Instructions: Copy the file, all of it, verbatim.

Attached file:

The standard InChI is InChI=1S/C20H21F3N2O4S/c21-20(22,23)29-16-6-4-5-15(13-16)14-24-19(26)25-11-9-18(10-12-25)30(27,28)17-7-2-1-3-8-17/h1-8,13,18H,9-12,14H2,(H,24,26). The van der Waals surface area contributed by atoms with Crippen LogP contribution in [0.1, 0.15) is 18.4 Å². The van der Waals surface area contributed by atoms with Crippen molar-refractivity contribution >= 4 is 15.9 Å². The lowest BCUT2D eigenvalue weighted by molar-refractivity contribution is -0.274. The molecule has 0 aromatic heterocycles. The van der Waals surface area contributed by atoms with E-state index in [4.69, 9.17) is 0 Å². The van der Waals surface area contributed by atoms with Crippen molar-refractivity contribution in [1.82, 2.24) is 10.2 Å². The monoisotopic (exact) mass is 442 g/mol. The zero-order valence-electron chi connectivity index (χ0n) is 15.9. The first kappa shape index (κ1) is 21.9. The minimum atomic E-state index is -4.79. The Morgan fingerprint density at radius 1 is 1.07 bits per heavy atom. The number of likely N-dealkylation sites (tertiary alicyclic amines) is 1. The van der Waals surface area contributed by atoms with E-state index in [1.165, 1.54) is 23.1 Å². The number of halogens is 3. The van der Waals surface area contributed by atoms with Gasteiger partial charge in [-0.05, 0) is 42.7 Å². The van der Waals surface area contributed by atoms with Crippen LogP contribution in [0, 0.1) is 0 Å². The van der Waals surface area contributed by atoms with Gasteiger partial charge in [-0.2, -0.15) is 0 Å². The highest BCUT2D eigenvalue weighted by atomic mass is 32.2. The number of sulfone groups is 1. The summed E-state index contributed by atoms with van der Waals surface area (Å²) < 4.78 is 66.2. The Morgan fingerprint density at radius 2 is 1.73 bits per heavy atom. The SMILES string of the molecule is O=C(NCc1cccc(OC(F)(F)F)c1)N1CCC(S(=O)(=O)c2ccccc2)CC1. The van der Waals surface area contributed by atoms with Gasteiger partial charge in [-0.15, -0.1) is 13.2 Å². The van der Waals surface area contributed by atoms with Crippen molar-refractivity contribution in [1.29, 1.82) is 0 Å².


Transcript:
The standard InChI is InChI=1S/C20H21F3N2O4S/c21-20(22,23)29-16-6-4-5-15(13-16)14-24-19(26)25-11-9-18(10-12-25)30(27,28)17-7-2-1-3-8-17/h1-8,13,18H,9-12,14H2,(H,24,26). The van der Waals surface area contributed by atoms with Crippen LogP contribution in [0.1, 0.15) is 18.4 Å². The van der Waals surface area contributed by atoms with Crippen molar-refractivity contribution >= 4 is 15.9 Å². The lowest BCUT2D eigenvalue weighted by molar-refractivity contribution is -0.274. The molecule has 0 aromatic heterocycles. The van der Waals surface area contributed by atoms with E-state index in [4.69, 9.17) is 0 Å². The van der Waals surface area contributed by atoms with Crippen molar-refractivity contribution in [1.82, 2.24) is 10.2 Å². The monoisotopic (exact) mass is 442 g/mol. The zero-order valence-electron chi connectivity index (χ0n) is 15.9. The first kappa shape index (κ1) is 21.9. The minimum atomic E-state index is -4.79. The Morgan fingerprint density at radius 1 is 1.07 bits per heavy atom. The number of likely N-dealkylation sites (tertiary alicyclic amines) is 1. The van der Waals surface area contributed by atoms with E-state index in [1.165, 1.54) is 23.1 Å². The number of halogens is 3. The van der Waals surface area contributed by atoms with Gasteiger partial charge in [-0.05, 0) is 42.7 Å². The van der Waals surface area contributed by atoms with Crippen LogP contribution in [0, 0.1) is 0 Å². The van der Waals surface area contributed by atoms with Gasteiger partial charge in [-0.2, -0.15) is 0 Å². The highest BCUT2D eigenvalue weighted by atomic mass is 32.2. The number of sulfone groups is 1. The summed E-state index contributed by atoms with van der Waals surface area (Å²) < 4.78 is 66.2. The Morgan fingerprint density at radius 2 is 1.73 bits per heavy atom. The SMILES string of the molecule is O=C(NCc1cccc(OC(F)(F)F)c1)N1CCC(S(=O)(=O)c2ccccc2)CC1. The van der Waals surface area contributed by atoms with Gasteiger partial charge in [-0.15, -0.1) is 13.2 Å². The van der Waals surface area contributed by atoms with Crippen molar-refractivity contribution in [1.29, 1.82) is 0 Å².